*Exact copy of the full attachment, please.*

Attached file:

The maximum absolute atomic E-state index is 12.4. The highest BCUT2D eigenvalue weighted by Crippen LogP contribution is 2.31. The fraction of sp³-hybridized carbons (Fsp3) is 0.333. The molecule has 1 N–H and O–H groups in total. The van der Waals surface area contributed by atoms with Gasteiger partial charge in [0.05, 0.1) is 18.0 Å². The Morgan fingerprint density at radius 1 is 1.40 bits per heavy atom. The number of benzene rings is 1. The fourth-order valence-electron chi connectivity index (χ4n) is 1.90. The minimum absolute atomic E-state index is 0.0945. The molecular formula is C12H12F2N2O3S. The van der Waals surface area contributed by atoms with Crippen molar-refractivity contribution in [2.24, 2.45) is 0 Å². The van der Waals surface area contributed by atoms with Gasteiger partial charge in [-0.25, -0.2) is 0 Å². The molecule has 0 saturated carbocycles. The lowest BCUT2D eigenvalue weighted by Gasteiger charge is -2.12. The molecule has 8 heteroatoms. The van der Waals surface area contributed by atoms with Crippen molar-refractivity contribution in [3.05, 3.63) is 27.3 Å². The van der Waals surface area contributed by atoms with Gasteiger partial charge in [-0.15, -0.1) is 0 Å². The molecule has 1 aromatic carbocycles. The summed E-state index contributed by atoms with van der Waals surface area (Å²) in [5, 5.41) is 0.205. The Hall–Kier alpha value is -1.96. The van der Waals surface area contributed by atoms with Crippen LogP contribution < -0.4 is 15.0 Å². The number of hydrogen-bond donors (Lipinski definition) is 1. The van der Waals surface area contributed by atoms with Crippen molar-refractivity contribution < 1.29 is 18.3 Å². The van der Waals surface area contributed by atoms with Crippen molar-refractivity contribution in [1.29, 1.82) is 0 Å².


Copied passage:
The maximum absolute atomic E-state index is 12.4. The highest BCUT2D eigenvalue weighted by Crippen LogP contribution is 2.31. The fraction of sp³-hybridized carbons (Fsp3) is 0.333. The molecule has 1 N–H and O–H groups in total. The van der Waals surface area contributed by atoms with Gasteiger partial charge in [0.05, 0.1) is 18.0 Å². The Morgan fingerprint density at radius 1 is 1.40 bits per heavy atom. The number of benzene rings is 1. The fourth-order valence-electron chi connectivity index (χ4n) is 1.90. The minimum absolute atomic E-state index is 0.0945. The molecular formula is C12H12F2N2O3S. The van der Waals surface area contributed by atoms with Crippen molar-refractivity contribution in [2.24, 2.45) is 0 Å². The van der Waals surface area contributed by atoms with Gasteiger partial charge in [-0.25, -0.2) is 0 Å². The molecule has 0 saturated carbocycles. The lowest BCUT2D eigenvalue weighted by Gasteiger charge is -2.12. The molecule has 8 heteroatoms. The van der Waals surface area contributed by atoms with Crippen molar-refractivity contribution in [3.05, 3.63) is 27.3 Å². The van der Waals surface area contributed by atoms with Gasteiger partial charge in [-0.15, -0.1) is 0 Å². The molecule has 1 aromatic carbocycles. The summed E-state index contributed by atoms with van der Waals surface area (Å²) in [5, 5.41) is 0.205. The Hall–Kier alpha value is -1.96. The van der Waals surface area contributed by atoms with Crippen LogP contribution < -0.4 is 15.0 Å². The number of hydrogen-bond donors (Lipinski definition) is 1. The van der Waals surface area contributed by atoms with Crippen molar-refractivity contribution < 1.29 is 18.3 Å². The van der Waals surface area contributed by atoms with Crippen molar-refractivity contribution in [1.29, 1.82) is 0 Å².